When you are in the combat zone, agility of a fighter jet is of utmost importance. But as an engineer, if you have already fiddled around with the wing structure your next option would be to fiddle around with the direction of the thrust.
Thrust vectoring is primarily used for directional control in rockets and jets. And one achieves this by manipulating the direction of thrust .
This generates the necessary moments (and forces) that enable the directional control of the aircraft.
An aircraft traditionally has three “degrees of freedom” in aerodynamic
maneuverability; pitch, yaw and roll. **
The number of “dimensions” of
thrust vectoring relates directly to how many degrees of freedom can be
manipulated using only the vectored engine thrust.
vectoring allows control over two degrees of freedom (typically pitch
plus either roll or yaw) while 3D controls all three.
Lockheed Martin F35B
The F-35B short takeoff/vertical landing (STOVL) variant is the world’s first supersonic STOVL stealth aircraft.
It achieves STOVL by swiveling its engine 90 degrees and directing its thrust downward during take off/lvertical landing mode.
In the following gif you can witness the transition from a 90 degree tilted engine towards a forward thrust engine during flying.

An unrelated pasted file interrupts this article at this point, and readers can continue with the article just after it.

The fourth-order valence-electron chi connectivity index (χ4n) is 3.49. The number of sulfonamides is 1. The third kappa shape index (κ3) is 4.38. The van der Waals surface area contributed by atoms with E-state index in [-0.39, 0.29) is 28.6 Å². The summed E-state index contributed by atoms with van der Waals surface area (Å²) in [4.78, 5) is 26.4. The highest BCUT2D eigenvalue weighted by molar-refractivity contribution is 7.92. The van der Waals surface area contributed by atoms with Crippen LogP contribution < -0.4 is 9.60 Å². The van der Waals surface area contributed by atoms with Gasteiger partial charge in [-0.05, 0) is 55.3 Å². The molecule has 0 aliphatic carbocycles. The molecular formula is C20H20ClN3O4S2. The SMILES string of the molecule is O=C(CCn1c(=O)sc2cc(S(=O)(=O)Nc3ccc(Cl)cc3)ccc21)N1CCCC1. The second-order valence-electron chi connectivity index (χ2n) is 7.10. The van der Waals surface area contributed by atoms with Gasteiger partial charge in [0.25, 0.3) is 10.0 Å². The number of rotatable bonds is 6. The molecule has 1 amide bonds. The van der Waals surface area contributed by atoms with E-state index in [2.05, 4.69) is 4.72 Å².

Unlike other variants of the Lockheed Martin F-35 the F-35B has no landing hook. And as a result, witnessing its landing is rather pretty special.
But nevertheless, this is one of those posts which addresses a topic that has been a gold mine for research. If this sort of thing fascinated you, there have been a lot of research conducted by NASA do check them out.
This is the only picture ever taken of Concorde flying at Mach 2 at 2,172 km/h (1,350 mph). This unique picture was taken in April 1985 by Adrian Meredith from a Tornado fighter jet, which only rendezvoused with Concorde for just 4 minutes over the Irish Sea. The RAF Tornado rapidly running out of fuel, and was struggling to keep up with Concorde.
The Concorde was a turbojet-powered supersonic passenger jet that operated until 2003. It had a maximum speed over twice the speed of sound at Mach 2.04, with seating for 92 to 128 passengers. First flown in 1969, Concorde entered service in 1976 and continued flying for the next 27 years.